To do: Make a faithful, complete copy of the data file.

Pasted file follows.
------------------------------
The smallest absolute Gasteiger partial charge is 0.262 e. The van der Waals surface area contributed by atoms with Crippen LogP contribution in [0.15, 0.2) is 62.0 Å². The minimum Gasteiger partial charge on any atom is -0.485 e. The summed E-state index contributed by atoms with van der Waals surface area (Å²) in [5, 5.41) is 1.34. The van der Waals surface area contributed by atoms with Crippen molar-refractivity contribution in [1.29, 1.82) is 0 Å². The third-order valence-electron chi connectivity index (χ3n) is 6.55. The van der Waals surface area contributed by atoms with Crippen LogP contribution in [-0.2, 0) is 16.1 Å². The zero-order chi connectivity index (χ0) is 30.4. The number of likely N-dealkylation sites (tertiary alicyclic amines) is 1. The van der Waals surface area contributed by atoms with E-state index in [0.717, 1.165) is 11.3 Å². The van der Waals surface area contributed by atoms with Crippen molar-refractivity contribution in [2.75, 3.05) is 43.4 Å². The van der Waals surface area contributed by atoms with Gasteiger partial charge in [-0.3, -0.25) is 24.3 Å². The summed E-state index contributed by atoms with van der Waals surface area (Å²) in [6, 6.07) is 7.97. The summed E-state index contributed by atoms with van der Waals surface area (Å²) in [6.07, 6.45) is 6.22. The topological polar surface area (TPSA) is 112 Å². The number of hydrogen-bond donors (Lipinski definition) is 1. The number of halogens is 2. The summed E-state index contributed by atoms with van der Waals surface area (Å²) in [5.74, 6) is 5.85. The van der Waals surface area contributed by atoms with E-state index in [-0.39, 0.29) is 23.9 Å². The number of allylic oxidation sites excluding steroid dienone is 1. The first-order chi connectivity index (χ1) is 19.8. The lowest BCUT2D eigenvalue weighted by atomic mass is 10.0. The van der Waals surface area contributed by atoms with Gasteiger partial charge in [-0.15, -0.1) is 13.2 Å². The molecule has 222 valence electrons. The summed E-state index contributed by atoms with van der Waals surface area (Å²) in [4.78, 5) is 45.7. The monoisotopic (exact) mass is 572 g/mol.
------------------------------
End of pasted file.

The smallest absolute Gasteiger partial charge is 0.262 e. The van der Waals surface area contributed by atoms with Crippen LogP contribution in [0.15, 0.2) is 62.0 Å². The minimum Gasteiger partial charge on any atom is -0.485 e. The summed E-state index contributed by atoms with van der Waals surface area (Å²) in [5, 5.41) is 1.34. The van der Waals surface area contributed by atoms with Crippen molar-refractivity contribution in [1.29, 1.82) is 0 Å². The third-order valence-electron chi connectivity index (χ3n) is 6.55. The van der Waals surface area contributed by atoms with Crippen LogP contribution in [-0.2, 0) is 16.1 Å². The zero-order chi connectivity index (χ0) is 30.4. The number of likely N-dealkylation sites (tertiary alicyclic amines) is 1. The van der Waals surface area contributed by atoms with E-state index in [0.717, 1.165) is 11.3 Å². The van der Waals surface area contributed by atoms with Crippen molar-refractivity contribution in [2.75, 3.05) is 43.4 Å². The van der Waals surface area contributed by atoms with Gasteiger partial charge in [-0.3, -0.25) is 24.3 Å². The summed E-state index contributed by atoms with van der Waals surface area (Å²) in [6, 6.07) is 7.97. The summed E-state index contributed by atoms with van der Waals surface area (Å²) in [6.07, 6.45) is 6.22. The topological polar surface area (TPSA) is 112 Å². The number of hydrogen-bond donors (Lipinski definition) is 1. The number of halogens is 2. The summed E-state index contributed by atoms with van der Waals surface area (Å²) in [5.74, 6) is 5.85. The van der Waals surface area contributed by atoms with E-state index in [-0.39, 0.29) is 23.9 Å². The number of allylic oxidation sites excluding steroid dienone is 1. The first-order chi connectivity index (χ1) is 19.8. The lowest BCUT2D eigenvalue weighted by atomic mass is 10.0. The van der Waals surface area contributed by atoms with Gasteiger partial charge in [-0.15, -0.1) is 13.2 Å². The molecule has 222 valence electrons. The summed E-state index contributed by atoms with van der Waals surface area (Å²) in [4.78, 5) is 45.7. The monoisotopic (exact) mass is 572 g/mol.